Local real estate lingo can be somewhat bewildering; each city/country seems to have its own set of terms peculiar to that part of the world. House-hunting can be made easier by becoming familiar with the locally-used terminology.
In Vancouver, apartments are usually referred to as condominiums, as most apartment buildings are controlled by a strata council, which administers the care-taking of the building.
Condos are available for rent, both furnished and unfurnished. Unfurnished condos will have major kitchen appliances, window coverings, and sometimes, a washer and dryer. Furnished condos will offer all this plus basic furniture. Sometimes you can find furnished condos that offer everything you need to set up housekeeping, including linens and towels, but this is an exception to the rule, and would usually cost substantially more than just your basic furnished place.
Condos are also available for purchase. When browsing the local listings, you might come across terminology such as “en-suite,” “insuite,” “bachelor,” “flex-space,” “den,” and “washroom.” En-suite denotes a bathroom connected to a bedroom, such as in the master suite (master bedroom). Insuite usually refers to a washer/dryer right in the condo or suite. A bachelor condo is the same thing as a studio apartment; everything is in one room, and there is no separate bedroom. Flex-space is a small nook in some condos that can be whatever you want it to be—a study or small office space, reading corner, etc. A den is very nearly the same thing as a flex-space, but is usually somewhat bigger, with room for a more complete office, and is sometimes big enough to be a second bedroom. A den can typically be closed off from the living space. A washroom is simply a bathroom/lavatory.
Houses are available both for rent and for purchase, but it can be hard to find a whole-house rental. More often, houses are either divided up into a group of suites (apartments), or split into duplexes and re-categorized as townhomes. Some private homes offer “basement suites” for rent, where the lower level of the house is rented out as a separate unit. It is also possible to find single rooms for rent in private homes. In searching for a house to rent or buy, you will likely come across the “Vancouver Special.” This is a hastily-built, two-story, flat-fronted house put up between 1950 and 1970 (or so). The intended purpose was for extended families to be able to live together under one roof, and each floor is typically a self-contained unit. There are rather a lot of them in Eastside Vancouver, unfortunately, since these houses are rather dismally unattractive.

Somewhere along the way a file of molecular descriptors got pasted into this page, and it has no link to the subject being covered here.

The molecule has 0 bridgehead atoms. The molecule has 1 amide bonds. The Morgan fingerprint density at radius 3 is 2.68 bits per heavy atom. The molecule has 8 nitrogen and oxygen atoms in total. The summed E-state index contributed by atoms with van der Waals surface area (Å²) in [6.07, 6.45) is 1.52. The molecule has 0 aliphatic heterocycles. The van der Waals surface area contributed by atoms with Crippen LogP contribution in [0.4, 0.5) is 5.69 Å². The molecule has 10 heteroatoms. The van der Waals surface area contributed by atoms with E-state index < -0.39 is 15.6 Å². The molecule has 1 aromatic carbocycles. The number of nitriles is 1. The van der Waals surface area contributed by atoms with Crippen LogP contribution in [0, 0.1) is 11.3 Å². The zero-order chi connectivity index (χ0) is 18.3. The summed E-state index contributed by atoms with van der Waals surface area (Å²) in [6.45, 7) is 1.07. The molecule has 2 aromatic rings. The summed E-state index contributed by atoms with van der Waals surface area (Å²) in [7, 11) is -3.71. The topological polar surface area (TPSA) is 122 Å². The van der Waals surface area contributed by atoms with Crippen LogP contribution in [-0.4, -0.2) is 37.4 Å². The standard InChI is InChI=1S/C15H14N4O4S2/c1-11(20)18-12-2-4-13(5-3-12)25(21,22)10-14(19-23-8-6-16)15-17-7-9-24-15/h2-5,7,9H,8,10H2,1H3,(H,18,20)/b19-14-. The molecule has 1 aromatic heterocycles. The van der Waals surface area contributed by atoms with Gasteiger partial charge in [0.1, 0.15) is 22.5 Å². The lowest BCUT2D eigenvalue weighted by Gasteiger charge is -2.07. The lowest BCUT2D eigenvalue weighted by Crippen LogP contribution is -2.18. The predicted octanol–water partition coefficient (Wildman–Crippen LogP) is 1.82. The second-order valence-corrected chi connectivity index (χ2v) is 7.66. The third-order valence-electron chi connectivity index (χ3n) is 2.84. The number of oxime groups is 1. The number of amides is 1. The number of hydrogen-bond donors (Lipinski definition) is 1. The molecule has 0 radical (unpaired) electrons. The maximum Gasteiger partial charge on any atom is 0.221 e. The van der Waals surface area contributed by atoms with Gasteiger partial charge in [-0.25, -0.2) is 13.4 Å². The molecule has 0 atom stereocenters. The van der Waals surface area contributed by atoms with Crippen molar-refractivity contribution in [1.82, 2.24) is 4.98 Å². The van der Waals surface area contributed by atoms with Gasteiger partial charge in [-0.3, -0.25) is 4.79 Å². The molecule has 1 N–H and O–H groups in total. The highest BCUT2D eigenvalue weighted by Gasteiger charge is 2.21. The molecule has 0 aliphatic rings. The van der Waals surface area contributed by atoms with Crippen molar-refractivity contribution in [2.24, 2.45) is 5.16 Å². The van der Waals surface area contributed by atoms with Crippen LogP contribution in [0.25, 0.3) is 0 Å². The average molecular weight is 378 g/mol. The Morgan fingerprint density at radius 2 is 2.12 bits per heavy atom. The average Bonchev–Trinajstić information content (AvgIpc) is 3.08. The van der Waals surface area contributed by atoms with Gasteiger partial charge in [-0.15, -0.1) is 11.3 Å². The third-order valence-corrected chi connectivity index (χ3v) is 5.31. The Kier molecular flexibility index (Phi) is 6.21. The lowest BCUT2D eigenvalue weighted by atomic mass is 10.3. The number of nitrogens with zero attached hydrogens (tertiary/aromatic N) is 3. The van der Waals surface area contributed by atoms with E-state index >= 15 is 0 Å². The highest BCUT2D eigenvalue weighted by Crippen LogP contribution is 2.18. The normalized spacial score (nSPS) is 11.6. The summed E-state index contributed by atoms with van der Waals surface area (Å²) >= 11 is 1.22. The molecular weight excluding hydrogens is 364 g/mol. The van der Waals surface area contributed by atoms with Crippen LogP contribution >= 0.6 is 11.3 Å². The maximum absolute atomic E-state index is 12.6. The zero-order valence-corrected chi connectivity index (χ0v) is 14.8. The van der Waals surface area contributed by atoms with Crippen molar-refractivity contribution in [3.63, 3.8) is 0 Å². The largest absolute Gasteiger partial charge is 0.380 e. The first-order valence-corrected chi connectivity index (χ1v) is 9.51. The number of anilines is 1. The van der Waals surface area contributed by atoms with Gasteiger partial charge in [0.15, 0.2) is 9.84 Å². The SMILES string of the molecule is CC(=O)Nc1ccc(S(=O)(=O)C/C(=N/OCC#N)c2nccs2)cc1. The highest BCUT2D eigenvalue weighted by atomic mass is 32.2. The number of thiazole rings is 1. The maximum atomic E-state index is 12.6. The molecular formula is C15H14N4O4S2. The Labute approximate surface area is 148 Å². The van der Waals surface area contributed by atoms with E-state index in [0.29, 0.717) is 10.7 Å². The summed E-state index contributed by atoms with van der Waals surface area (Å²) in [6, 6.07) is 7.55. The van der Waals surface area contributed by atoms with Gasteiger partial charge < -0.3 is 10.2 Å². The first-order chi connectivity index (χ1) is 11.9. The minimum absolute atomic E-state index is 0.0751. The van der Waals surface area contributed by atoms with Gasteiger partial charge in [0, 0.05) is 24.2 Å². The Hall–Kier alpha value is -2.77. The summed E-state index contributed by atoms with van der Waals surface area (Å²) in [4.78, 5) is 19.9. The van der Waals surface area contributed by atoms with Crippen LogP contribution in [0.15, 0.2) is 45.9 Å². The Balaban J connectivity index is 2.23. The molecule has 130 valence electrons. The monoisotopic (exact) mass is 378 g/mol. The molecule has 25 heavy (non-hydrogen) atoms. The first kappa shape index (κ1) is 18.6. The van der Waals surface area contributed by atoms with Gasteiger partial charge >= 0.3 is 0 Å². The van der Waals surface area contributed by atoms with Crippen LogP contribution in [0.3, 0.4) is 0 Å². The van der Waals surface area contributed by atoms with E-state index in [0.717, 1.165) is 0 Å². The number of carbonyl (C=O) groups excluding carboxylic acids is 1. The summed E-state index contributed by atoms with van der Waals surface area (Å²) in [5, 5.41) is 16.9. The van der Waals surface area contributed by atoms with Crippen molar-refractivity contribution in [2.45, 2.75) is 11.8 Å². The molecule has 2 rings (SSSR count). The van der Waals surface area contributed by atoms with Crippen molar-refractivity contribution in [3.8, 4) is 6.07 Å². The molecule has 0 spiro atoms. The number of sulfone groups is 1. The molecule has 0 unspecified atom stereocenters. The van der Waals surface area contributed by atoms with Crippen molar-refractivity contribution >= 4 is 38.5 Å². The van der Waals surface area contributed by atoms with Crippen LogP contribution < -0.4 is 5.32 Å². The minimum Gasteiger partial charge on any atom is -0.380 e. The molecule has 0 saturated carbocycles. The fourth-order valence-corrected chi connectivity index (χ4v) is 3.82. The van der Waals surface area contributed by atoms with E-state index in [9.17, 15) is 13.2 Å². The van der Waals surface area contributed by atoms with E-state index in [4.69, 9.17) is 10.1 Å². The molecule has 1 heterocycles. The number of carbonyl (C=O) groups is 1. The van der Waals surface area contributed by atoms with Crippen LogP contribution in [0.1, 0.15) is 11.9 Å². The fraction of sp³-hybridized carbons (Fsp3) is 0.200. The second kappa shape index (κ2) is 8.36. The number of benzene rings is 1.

When looking for a home with a certain number of rooms, keep in mind that local listings will usually tell you how many bedrooms there are, and what the square footage is, but usually not the total number of rooms. A typical one-bedroom condo in Vancouver will be between 450 – 600 square feet. A two-bedroom condo or suite will be between 700-1000 square feet, but more commonly right around 800 square feet. Houses are usually no more than 2500 square feet, and that is on the larger size. Vancouverites have learned to make do with less space, particularly because most people spend the greater portion of their leisure time out of doors.
Some typical abbreviations that you’ll find in newspaper classifieds include:
- N/S = no smoking
- N/P = no pets
- W/D = washer/dryer
- U/G = underground (as in, parking)
- F/P = fireplace
- H/W = hardwood (as in, floors)
- D/W = dishwasher
- reno = renovated/renovations
- hydro = BC Hydro, electric company for British Columbia.